Her head hurt. Her upper back hurt. She rolled her neck and elicited a thunderous crack up each side.
She shouldn’t have engaged that sixth attacker in the parking lot last night. Not in her condition.
She could still smell the beer on his breath as she’d wrenched his head back, staring into his wide, fearful eyes. But she hadn’t pulled her gun, hadn’t been able to.
What was the point?
Every night this week she’d roamed the streets. Sometimes she walked for hours through the most dangerous districts she knew. If anyone made the mistake of approaching her, she’d take them on.
Not with her gun. She’d slam her fist over and over into muscle and bone. She’d split skin—her own and theirs—until blood ran.
Yet she couldn’t pull her gun.
The cold, quiet rage she needed to lift her Beretta from its holster never came, never overtook her the way some demon overtook its host before feeding.
She blamed Konstantine. And her aunt. Even King was far from innocent. They’d churned these waters. Now it was too murky to see where she stood.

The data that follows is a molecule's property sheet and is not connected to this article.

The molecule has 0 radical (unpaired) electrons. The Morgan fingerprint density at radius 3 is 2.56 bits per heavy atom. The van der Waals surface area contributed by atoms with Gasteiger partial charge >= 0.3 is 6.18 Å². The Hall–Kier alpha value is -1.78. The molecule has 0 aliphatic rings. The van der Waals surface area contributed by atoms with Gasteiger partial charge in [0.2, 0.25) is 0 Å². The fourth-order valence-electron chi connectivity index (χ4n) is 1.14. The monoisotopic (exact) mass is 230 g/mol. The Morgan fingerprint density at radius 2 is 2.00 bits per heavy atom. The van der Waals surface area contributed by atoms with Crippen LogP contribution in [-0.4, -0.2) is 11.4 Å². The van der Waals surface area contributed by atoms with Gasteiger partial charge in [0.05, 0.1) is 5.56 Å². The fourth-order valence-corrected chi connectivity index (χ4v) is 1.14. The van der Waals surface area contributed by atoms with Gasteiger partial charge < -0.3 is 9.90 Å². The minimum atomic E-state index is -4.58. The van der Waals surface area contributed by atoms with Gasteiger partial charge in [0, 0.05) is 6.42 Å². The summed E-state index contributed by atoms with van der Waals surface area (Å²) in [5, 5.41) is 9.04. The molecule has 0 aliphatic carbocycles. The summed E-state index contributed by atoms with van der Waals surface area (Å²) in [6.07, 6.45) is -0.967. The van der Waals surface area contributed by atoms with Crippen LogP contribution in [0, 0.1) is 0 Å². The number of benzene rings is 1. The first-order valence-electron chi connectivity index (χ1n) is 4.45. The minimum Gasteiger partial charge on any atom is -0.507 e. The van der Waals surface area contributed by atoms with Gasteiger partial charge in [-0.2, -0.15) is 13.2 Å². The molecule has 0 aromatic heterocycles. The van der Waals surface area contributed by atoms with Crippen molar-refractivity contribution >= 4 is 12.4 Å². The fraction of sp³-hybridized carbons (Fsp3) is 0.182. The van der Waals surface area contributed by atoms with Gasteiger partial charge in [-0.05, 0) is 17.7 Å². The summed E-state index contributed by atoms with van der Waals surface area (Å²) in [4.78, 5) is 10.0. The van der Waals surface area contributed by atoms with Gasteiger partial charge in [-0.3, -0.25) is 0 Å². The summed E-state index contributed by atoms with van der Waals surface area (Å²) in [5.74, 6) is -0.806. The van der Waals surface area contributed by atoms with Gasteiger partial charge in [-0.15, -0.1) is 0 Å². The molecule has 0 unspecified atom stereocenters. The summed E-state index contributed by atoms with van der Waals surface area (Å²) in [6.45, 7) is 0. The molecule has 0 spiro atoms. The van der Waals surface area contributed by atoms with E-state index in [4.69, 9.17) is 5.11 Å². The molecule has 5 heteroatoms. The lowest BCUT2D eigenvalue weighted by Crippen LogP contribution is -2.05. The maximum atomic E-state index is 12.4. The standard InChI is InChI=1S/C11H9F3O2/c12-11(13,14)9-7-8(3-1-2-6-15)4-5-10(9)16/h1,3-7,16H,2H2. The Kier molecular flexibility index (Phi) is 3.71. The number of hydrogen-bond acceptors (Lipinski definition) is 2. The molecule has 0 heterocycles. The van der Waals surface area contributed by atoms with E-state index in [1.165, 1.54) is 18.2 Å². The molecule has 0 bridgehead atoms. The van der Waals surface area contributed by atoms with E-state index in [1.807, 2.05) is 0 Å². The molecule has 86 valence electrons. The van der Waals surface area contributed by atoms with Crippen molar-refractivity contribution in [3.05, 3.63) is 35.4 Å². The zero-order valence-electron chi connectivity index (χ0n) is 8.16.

Her father’s vision of the world had been easier.
Here were the bad guys. Here were the good. 
When she’d found the desire to pull her gun, her mind was the betrayer.
What if he has a child at home? What if she loves him? What if killing him breaks her the way Jack’s death broke you?
Her mind had taunted her with these unanswerable questions and the man at the end of her Beretta’s sight had run. He’d run from the bar parking lot into the darkness and she’d let him go, finding she could only watch him disappear. 
The heat, the thirst to kill had left as quickly as it came.
The insomnia wasn’t helping. How could one have a clear head with endless sleepless nights? When was the last time she’d slept? When was the last time she’d actually put her head on this pillow, closed her eyes, and let the exhaustion take her?
Sleep had eluded her since her aunt Lucy died. Three months of nothing more than power naps, and treating her body like a punching bag.